But wait, even after sucking precious muscle-building amino acids out of your liver, it gets even worse. Sometimes the source of amino acids that your body uses from energy comes straight from muscle tissue. That’s right. If your body needs glucose, and you’re depriving it, your body will mutiny and pillage muscle tissue just to give itself energy. You’ll experience full-blown muscle breakdown (6).
That’s the cost of eating keto… hours of blood, sweat, and tears in the gym. Doesn’t sound worth it to me.
The Common Sense Argument
The ketogenic diet has its place. There’s promising research regarding life-extending benefits and, in some cases, it works wonders for fat loss. But let’s pump the brakes on hailing it as a one-size-fits-all diet.
- The keto diet robs you of the ideal fuel source for proven muscle-building training.
- It doesn’t provide adequate fuel to support optimal muscle-building recovery from training.
- It puts a damper on testosterone.
- It makes it more difficult to consume adequate calories (and protein) to build lean muscle.
Any diet strategy that makes it difficult to gain lean muscle isn’t ideal for lifters. This same logic applies to intermittent fasting or any other overly-restrictive diet. They may have their place when it comes to improving certain health outcomes or losing fat, but they’re not ideal for building muscle.
Don’t fall for the keto “muscle” rumors. Those who claim to have built muscle on keto are probably just people who’ve lost enough fat to display the muscle they’d already built with carbs and protein.
Despite how earnest the “experts” are, no amount of impassioned discussion can change the scientific data. Stay away from keto if you want to build muscle.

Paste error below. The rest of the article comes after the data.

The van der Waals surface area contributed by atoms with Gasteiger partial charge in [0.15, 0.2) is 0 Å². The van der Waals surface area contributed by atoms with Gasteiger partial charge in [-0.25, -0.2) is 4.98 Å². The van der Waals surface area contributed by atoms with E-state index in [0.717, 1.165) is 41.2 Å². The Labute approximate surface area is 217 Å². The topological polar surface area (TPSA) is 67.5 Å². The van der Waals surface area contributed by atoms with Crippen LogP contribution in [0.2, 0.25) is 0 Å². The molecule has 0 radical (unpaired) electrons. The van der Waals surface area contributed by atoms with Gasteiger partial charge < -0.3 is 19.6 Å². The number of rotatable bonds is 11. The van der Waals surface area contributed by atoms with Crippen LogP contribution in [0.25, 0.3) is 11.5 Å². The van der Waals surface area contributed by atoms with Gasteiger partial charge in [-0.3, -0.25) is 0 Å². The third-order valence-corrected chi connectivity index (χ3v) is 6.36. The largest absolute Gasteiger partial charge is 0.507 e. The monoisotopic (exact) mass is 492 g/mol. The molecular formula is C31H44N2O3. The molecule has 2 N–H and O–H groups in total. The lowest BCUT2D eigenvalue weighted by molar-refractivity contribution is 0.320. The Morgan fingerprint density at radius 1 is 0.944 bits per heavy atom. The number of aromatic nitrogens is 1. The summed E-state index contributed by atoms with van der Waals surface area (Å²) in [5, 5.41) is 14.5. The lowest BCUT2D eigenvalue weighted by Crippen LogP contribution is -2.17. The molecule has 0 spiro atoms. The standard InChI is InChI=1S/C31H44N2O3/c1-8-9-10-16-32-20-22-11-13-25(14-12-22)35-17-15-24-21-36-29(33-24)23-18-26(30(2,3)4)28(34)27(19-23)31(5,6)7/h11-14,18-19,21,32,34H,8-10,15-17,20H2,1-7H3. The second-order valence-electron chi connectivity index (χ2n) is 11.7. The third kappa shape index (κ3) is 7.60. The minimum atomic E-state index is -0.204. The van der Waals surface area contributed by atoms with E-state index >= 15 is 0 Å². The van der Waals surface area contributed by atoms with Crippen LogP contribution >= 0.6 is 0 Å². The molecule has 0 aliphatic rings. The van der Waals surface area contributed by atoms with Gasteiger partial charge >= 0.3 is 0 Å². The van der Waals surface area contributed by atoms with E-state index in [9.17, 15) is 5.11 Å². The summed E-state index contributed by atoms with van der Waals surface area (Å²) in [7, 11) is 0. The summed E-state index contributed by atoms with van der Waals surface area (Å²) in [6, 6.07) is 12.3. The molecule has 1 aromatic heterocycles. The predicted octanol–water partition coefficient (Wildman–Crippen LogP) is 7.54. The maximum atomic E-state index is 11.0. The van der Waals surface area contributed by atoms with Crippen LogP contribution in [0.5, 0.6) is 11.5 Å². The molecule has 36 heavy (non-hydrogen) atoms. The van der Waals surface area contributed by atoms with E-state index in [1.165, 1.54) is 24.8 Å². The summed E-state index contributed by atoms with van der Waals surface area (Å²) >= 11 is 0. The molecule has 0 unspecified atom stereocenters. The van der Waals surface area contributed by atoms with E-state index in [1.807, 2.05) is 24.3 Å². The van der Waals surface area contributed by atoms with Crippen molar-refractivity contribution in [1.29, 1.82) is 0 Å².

- Salvador, V., Romance, R., Petro, J. L., Bonilla, D. A., Galancho, I., Espinar, S., . . . Benitez-Porres, J. (2018). Efficacy Of Ketogenic Diet On Body Composition During Resistance Training In Trained Men. Medicine & Science in Sports & Exercise, 50, 166. doi:10.1249/01.mss.0000535634.18139.f9
- Wroble, K. A., Trott, M. N., Schweitzer, G. G., Rahman, R. S., Kelly, P. V., & Weiss, E. P. (2019). Low-carbohydrate, ketogenic diet impairs anaerobic exercise performance in exercise-trained women and men: A randomized-sequence crossover trial. The Journal of Sports Medicine and Physical Fitness, 59(4). doi:10.23736/s0022-4707.18.08318-4
- Phillips, S. M., & Loon, L. J. (2011). Dietary protein for athletes: From requirements to optimum adaptation. Journal of Sports Sciences, 29(Sup1). doi:10.1080/02640414.2011.619204
- Lane, A. R., Duke, J. W., & Hackney, A. C. (2009). Influence of dietary carbohydrate intake on the free testosterone: Cortisol ratio responses to short-term intensive exercise training. European Journal of Applied Physiology, 108(6), 1125-1131. doi:10.1007/s00421-009-1220-5
- Kanter, M. (2018). High-Quality Carbohydrates and Physical Performance. Nutrition Today, 53(1), 35-39. doi:10.1097/nt.0000000000000238
- The Protein-Sparing Action Of Carbohydrates. (1916). Journal of the American Medical Association, LXVII(17), 1233. doi:10.1001/jama.1916.02590170041017